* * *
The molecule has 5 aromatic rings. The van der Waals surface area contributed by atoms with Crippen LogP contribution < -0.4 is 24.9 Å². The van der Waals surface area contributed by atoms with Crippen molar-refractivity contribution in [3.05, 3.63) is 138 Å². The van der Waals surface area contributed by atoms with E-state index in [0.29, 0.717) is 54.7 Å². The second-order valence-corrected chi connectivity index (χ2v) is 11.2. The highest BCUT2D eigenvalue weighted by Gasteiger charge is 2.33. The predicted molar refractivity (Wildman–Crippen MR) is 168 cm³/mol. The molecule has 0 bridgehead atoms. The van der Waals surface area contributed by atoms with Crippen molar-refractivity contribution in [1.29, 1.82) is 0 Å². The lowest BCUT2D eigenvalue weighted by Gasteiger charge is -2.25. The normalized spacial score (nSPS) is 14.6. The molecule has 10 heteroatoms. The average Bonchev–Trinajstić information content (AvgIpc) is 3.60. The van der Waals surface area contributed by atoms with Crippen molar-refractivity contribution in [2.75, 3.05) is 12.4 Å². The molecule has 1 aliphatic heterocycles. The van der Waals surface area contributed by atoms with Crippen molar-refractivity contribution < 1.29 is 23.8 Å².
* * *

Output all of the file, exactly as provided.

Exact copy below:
The molecule has 5 aromatic rings. The van der Waals surface area contributed by atoms with Crippen LogP contribution < -0.4 is 24.9 Å². The van der Waals surface area contributed by atoms with Crippen molar-refractivity contribution in [3.05, 3.63) is 138 Å². The van der Waals surface area contributed by atoms with E-state index in [0.29, 0.717) is 54.7 Å². The second-order valence-corrected chi connectivity index (χ2v) is 11.2. The highest BCUT2D eigenvalue weighted by Gasteiger charge is 2.33. The predicted molar refractivity (Wildman–Crippen MR) is 168 cm³/mol. The molecule has 0 bridgehead atoms. The van der Waals surface area contributed by atoms with Crippen molar-refractivity contribution in [1.29, 1.82) is 0 Å². The lowest BCUT2D eigenvalue weighted by Gasteiger charge is -2.25. The normalized spacial score (nSPS) is 14.6. The molecule has 10 heteroatoms. The average Bonchev–Trinajstić information content (AvgIpc) is 3.60. The van der Waals surface area contributed by atoms with Crippen molar-refractivity contribution in [2.75, 3.05) is 12.4 Å². The molecule has 1 aliphatic heterocycles. The van der Waals surface area contributed by atoms with Crippen molar-refractivity contribution < 1.29 is 23.8 Å².